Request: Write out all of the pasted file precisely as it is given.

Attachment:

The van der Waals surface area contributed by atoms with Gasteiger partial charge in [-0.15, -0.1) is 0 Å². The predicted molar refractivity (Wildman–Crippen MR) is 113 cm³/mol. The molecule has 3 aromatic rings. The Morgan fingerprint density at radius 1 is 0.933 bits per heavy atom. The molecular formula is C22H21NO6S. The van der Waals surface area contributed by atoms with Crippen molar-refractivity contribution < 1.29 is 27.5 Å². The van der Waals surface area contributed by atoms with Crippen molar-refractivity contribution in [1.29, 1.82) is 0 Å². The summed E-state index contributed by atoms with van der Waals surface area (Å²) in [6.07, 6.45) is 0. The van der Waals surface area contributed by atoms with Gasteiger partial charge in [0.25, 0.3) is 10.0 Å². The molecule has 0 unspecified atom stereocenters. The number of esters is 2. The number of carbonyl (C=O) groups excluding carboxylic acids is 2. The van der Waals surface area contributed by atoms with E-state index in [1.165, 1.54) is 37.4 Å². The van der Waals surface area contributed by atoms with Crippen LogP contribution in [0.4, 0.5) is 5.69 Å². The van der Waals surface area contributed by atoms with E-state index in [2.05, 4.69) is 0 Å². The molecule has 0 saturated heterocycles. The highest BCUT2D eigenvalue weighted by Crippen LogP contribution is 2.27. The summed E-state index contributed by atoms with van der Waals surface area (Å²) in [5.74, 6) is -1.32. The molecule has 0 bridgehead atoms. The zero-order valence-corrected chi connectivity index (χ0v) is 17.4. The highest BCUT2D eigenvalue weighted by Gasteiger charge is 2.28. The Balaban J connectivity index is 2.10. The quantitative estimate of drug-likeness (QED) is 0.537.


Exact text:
The van der Waals surface area contributed by atoms with Gasteiger partial charge in [-0.15, -0.1) is 0 Å². The predicted molar refractivity (Wildman–Crippen MR) is 113 cm³/mol. The molecule has 3 aromatic rings. The Morgan fingerprint density at radius 1 is 0.933 bits per heavy atom. The molecular formula is C22H21NO6S. The van der Waals surface area contributed by atoms with Crippen molar-refractivity contribution < 1.29 is 27.5 Å². The van der Waals surface area contributed by atoms with Crippen molar-refractivity contribution in [1.29, 1.82) is 0 Å². The summed E-state index contributed by atoms with van der Waals surface area (Å²) in [6.07, 6.45) is 0. The van der Waals surface area contributed by atoms with Gasteiger partial charge in [0.25, 0.3) is 10.0 Å². The molecule has 0 unspecified atom stereocenters. The number of esters is 2. The number of carbonyl (C=O) groups excluding carboxylic acids is 2. The van der Waals surface area contributed by atoms with E-state index in [1.165, 1.54) is 37.4 Å². The van der Waals surface area contributed by atoms with Crippen LogP contribution in [0.4, 0.5) is 5.69 Å². The van der Waals surface area contributed by atoms with E-state index in [2.05, 4.69) is 0 Å². The molecule has 0 saturated heterocycles. The highest BCUT2D eigenvalue weighted by Crippen LogP contribution is 2.27. The summed E-state index contributed by atoms with van der Waals surface area (Å²) in [5.74, 6) is -1.32. The molecule has 0 bridgehead atoms. The zero-order valence-corrected chi connectivity index (χ0v) is 17.4. The highest BCUT2D eigenvalue weighted by Gasteiger charge is 2.28. The Balaban J connectivity index is 2.10. The quantitative estimate of drug-likeness (QED) is 0.537.